I replied, “I have the same software they use to recover data. If I were able to do it, I would have. It is a physical issue with the drive. They can easily tell whether they can recover the data by testing the drive – which they should do to see if the drive is the issue for the warranty.  The only way you are getting your data back is through a data recovery specialist, and they charge much more than $260.  If these guys are using specialty equipment to recover your data then $260 is a bargain; otherwise they are just ripping you off.”

A few weeks more passed and Mike called. The Big Box Brand Chain Store couldn’t recover his data (surprise, surprise), but the hard drive had been replaced. “It will only cost $59.”

I asked, “Why is it costing you anything?????? You bought a stupid extended warranty. Please call me when you get there.”

Hand Him the Phone

I always loved the old advertising line, “You have a friend in the diamond business,” because I have always felt, “I am your friend in the computer business.”  When my customers – my friends – are about to get screwed by the Big Box Brand Chain Store, I fight for them. I do this because it is the right and honest thing, not because I get paid for it.

Mike called from the store to say he was being charged $59.  I told him to pass the phone to the computer guy.  He later told me the guy had no idea why the phone was passed to him.

“I have a question for you,” I told the Big Box Brand Chain Store guy. “Why is Mike being charged $59 for work covered by his extended warranty? Oh, and by the way, I should tell you that I am a computer technician.”

“He’s being charged because of the time we spent recovering data. We worked on the hard drive for 2 days with special software,” he replied.

“Don’t lie to me. I know how recovery works. You didn’t recover any data. In fact if you had examined the hard drive you would have seen it was DEAD and needed to be replaced under the manufacturer’s warranty. You would have had to look at the hard drive anyway to send it to the manufacturer. If it took you 2 days to find out it was dead, you guys are the most incompetent people I have ever seen.”

“Umm, yes sir you’re right. We were able to see the drive was dead, and it was covered by the manufacturer’s warranty”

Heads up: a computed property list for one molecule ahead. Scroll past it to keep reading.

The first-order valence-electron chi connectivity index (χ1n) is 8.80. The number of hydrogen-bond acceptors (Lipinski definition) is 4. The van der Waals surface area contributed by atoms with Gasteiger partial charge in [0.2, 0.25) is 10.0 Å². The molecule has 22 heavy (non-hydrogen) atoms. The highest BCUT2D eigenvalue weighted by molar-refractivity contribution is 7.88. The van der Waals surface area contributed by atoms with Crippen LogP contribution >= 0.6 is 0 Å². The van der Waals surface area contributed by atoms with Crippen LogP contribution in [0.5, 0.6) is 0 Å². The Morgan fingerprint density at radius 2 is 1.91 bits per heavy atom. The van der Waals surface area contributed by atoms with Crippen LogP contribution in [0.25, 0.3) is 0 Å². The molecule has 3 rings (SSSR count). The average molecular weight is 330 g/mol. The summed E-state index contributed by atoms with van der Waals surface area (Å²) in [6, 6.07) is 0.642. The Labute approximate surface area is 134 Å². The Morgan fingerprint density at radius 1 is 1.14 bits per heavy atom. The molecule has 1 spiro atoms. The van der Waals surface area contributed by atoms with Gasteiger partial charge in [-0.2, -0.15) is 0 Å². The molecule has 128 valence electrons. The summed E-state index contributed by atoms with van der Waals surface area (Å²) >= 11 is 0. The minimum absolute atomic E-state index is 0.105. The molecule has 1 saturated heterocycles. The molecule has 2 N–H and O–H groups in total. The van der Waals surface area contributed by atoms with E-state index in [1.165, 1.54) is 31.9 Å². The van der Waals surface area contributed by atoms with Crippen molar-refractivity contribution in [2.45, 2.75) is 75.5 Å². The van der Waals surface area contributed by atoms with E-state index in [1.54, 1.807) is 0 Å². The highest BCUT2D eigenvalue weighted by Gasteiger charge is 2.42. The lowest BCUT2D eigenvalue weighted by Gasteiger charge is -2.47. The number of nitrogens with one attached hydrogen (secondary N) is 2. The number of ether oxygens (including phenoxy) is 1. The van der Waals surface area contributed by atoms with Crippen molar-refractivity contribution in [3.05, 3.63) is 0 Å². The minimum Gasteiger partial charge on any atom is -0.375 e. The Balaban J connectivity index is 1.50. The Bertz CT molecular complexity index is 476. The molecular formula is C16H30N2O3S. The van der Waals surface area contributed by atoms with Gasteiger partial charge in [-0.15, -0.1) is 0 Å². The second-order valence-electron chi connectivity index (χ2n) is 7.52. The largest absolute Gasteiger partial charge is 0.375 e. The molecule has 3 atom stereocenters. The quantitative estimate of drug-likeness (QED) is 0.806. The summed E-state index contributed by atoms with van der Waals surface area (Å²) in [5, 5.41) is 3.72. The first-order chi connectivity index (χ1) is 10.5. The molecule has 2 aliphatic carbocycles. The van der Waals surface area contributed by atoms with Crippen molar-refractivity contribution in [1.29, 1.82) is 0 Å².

“So why did you lie to me?”

“I didn’t lie to you.”

“You told me you were working on it for 48 hours, and you are charging my friend for all those unnecessary hours.”

“No, I’m not.”

“Then why are you charging him $59?”

“No, I am not. He was mistaken. Since we didn’t recover anything and he has an extended warranty, we weren’t going to charge him anything.”

The phone was passed back to Mike, and I told him, “The guy says he wasn’t going to charge you for any of this.”

“He’s lying,” Mike said.

“Well, you’re getting back all your money for this non-job,” I replied.

Mike didn’t have to pay. He later told me, “These guys weren’t going to give back a dime if they didn’t speak to you.”

Competing Against Crappy Customer Service at Big Box Brands

What bothers me most about this is the dishonesty. Mike was sold an extended warranty. That is a contract between customer and vendor that if the product becomes defective, the vendor will honor the agreement to maintain the product. It shows the vendor is willing to stand behind its products.

I run my computer business by giving clients the best personalized service possible. Knowledge, skill set, and honesty are my advantage. I am honored when someone has faith and trust in the business I have built to understand I ALWAYS try to do the right thing. I have accepted that the Big Box Brand Chain Store can beat me to submission on price, but never on service.

The Big Box Brand Chain Store should realize an extended warranty is a sign the customer honors your beliefs, and you will do the right thing.  It is not an agreement that “the client was an idiot the first time when we sold him this useless extended warranty and now we know we can charge him for ANYTHING!!!!!” – Sheldon Rozansky